No final grades? Change the grade on an essay? Yes, there are schools in the city, same as in LA, that do not have final exams or grades till HS. They would never be confused by NY parents at least, as the top academic schools. They do cost the same as others. Nothing wrong with it. They have some top notch students there as well, but the greater majority don't have as strong scores when they come into them. You ARE allowed to be not as smart as your next door neighbor, last time I looked.
    The funniest part of her article I thought referred to 'Bama. What? Children of the NYC elite? Im not badmouthing the school, but I doubt there are 10 kids from the private NYC community enrolled among the thousands of Alabama students. Also why is she calling a state college children of the elite. Another point to make would be - no way no how not even in wildest dreams would a NY kid be the top officer at a frat or srat in Alabama. Just cant happen. So the passivity she speaks of did not get its head start in my hometown ;)
  • DAndrewDAndrew Registered User Posts: 1,216 Senior Member
    ^^It is funny. Yeah like that is the best place to find a representative sample of wealthy pampered elites. The idea of "pampered" is shocking to me. I guess there could be some "nurturing" schools like that out there, but certainly not the BS I know of or the day schools mhmm's children are at.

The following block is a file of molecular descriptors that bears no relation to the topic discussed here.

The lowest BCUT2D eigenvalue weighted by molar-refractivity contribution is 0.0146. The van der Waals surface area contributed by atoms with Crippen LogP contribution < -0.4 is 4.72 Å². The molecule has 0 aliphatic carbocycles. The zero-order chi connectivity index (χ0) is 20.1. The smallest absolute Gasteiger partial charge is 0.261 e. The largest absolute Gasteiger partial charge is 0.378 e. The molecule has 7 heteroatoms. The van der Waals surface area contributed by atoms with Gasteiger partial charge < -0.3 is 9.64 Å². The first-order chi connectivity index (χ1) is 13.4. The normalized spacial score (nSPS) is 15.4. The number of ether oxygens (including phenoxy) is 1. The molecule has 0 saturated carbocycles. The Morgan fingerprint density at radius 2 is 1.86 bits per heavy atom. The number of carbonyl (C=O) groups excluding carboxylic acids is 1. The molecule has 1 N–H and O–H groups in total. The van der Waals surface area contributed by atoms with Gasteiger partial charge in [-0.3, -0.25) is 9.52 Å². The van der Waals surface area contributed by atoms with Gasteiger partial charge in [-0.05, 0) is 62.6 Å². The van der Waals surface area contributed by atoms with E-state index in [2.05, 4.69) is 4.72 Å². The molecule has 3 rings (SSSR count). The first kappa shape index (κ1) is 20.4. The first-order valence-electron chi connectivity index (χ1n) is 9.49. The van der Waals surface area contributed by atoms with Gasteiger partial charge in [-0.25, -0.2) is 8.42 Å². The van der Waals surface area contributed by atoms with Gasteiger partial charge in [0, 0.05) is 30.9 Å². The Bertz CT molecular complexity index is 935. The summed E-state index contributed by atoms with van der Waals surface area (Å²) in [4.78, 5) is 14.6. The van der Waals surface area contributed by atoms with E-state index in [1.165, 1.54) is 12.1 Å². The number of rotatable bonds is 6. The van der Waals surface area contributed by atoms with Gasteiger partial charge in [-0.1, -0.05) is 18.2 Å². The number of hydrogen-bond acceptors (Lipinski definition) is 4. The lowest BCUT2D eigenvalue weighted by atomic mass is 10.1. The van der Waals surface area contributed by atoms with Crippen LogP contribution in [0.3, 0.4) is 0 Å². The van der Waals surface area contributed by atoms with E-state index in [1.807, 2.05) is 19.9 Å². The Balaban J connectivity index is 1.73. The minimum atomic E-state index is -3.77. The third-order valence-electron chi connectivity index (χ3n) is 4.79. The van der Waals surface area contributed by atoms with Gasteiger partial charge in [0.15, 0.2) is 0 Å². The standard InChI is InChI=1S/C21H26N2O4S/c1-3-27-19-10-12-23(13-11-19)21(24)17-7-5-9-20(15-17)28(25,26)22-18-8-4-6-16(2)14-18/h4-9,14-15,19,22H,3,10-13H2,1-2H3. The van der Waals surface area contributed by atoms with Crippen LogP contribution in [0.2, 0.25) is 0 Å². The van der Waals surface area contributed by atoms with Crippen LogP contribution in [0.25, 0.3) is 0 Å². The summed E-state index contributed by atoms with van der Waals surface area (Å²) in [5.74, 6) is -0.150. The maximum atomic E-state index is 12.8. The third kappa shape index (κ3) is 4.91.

• ILikeTofuILikeTofu Registered User Posts: 35 Junior Member
    ^^It's not Alabama, it's ARIZONA. For a scathing indictment of how AU does business, search YouTube for Declining by Decrees and watch. They buy students with high SATs into an exclusive Honors College. I expect a couple might come from NYC, who knows. Wolf's essay is fear-mongering at its worst.
  • Sue22Sue22 Registered User Posts: 5,661 Senior Member
    Naomi Wolf attended Lowell High School, a San Francisco magnet school to which students are admitted based on prior grades and test scores. According to Wikipedia,

    "Lowell contains a wide-ranging and rigorous curriculum and is noted for its academic excellence and prominent alumni. The school has been named a California Distinguished School seven times and a National Blue Ribbon School four times.[4][5] Lowell is currently ranked 28th by U.S. News & World Report's Best High Schools in America for 2010 and 49th by Newsweek's America's Best High Schools 2010 list.[2][6]
    The campus itself consists of a main three-story academic building with two extensions, a three-story science building finished on September 21, 2003,[8] a two-story visual and performing arts building with the 1500-seat Carol Channing auditorium, 13 Bungalows, a library, extensive arts and science laboratories, six computer labs, a foreign language lab, an indoor gymnasium, a dance studio, a weight room, an American football field, a soccer/multipurpose field and baseball batting cage, ten tennis courts, eight basketball courts, four volleyball courts, and a 1/4 mile (400 m) dirt oval."